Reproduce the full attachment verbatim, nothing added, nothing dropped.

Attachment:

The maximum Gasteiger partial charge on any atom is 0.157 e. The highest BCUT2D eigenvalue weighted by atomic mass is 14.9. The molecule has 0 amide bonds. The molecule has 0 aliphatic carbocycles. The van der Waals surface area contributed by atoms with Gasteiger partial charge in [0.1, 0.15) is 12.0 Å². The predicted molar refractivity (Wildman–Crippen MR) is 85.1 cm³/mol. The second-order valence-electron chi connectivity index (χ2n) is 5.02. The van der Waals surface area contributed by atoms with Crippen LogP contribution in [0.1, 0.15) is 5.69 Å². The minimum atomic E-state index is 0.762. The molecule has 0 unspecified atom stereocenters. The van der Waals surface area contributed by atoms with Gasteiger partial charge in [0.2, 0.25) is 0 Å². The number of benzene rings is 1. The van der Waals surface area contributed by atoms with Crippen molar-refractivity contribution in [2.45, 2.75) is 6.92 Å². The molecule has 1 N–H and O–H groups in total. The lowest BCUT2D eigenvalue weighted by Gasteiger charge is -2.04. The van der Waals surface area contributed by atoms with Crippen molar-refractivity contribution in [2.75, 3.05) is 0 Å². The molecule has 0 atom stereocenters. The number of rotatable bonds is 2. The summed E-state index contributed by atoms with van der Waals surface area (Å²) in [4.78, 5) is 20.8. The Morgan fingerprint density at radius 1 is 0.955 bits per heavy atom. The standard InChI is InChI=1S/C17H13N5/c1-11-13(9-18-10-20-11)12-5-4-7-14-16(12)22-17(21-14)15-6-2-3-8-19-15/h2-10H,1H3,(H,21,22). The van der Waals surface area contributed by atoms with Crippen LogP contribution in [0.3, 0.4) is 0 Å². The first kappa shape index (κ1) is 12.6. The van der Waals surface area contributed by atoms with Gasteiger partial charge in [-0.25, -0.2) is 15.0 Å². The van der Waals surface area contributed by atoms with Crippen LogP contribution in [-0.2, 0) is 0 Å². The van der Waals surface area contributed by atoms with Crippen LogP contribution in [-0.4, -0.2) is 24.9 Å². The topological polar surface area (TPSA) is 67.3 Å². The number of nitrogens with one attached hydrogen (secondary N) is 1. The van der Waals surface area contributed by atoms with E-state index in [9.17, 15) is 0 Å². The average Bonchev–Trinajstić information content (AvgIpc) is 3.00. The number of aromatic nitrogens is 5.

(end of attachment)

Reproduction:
The maximum Gasteiger partial charge on any atom is 0.157 e. The highest BCUT2D eigenvalue weighted by atomic mass is 14.9. The molecule has 0 amide bonds. The molecule has 0 aliphatic carbocycles. The van der Waals surface area contributed by atoms with Gasteiger partial charge in [0.1, 0.15) is 12.0 Å². The predicted molar refractivity (Wildman–Crippen MR) is 85.1 cm³/mol. The second-order valence-electron chi connectivity index (χ2n) is 5.02. The van der Waals surface area contributed by atoms with Crippen LogP contribution in [0.1, 0.15) is 5.69 Å². The minimum atomic E-state index is 0.762. The molecule has 0 unspecified atom stereocenters. The van der Waals surface area contributed by atoms with Gasteiger partial charge in [0.2, 0.25) is 0 Å². The number of benzene rings is 1. The van der Waals surface area contributed by atoms with Crippen molar-refractivity contribution in [2.45, 2.75) is 6.92 Å². The molecule has 1 N–H and O–H groups in total. The lowest BCUT2D eigenvalue weighted by Gasteiger charge is -2.04. The van der Waals surface area contributed by atoms with Crippen molar-refractivity contribution in [2.75, 3.05) is 0 Å². The molecule has 0 atom stereocenters. The number of rotatable bonds is 2. The summed E-state index contributed by atoms with van der Waals surface area (Å²) in [4.78, 5) is 20.8. The Morgan fingerprint density at radius 1 is 0.955 bits per heavy atom. The standard InChI is InChI=1S/C17H13N5/c1-11-13(9-18-10-20-11)12-5-4-7-14-16(12)22-17(21-14)15-6-2-3-8-19-15/h2-10H,1H3,(H,21,22). The van der Waals surface area contributed by atoms with Crippen LogP contribution in [0.3, 0.4) is 0 Å². The first kappa shape index (κ1) is 12.6. The van der Waals surface area contributed by atoms with Gasteiger partial charge in [-0.25, -0.2) is 15.0 Å². The van der Waals surface area contributed by atoms with Crippen LogP contribution in [-0.2, 0) is 0 Å². The van der Waals surface area contributed by atoms with Crippen LogP contribution in [-0.4, -0.2) is 24.9 Å². The topological polar surface area (TPSA) is 67.3 Å². The number of nitrogens with one attached hydrogen (secondary N) is 1. The van der Waals surface area contributed by atoms with E-state index in [9.17, 15) is 0 Å². The average Bonchev–Trinajstić information content (AvgIpc) is 3.00. The number of aromatic nitrogens is 5.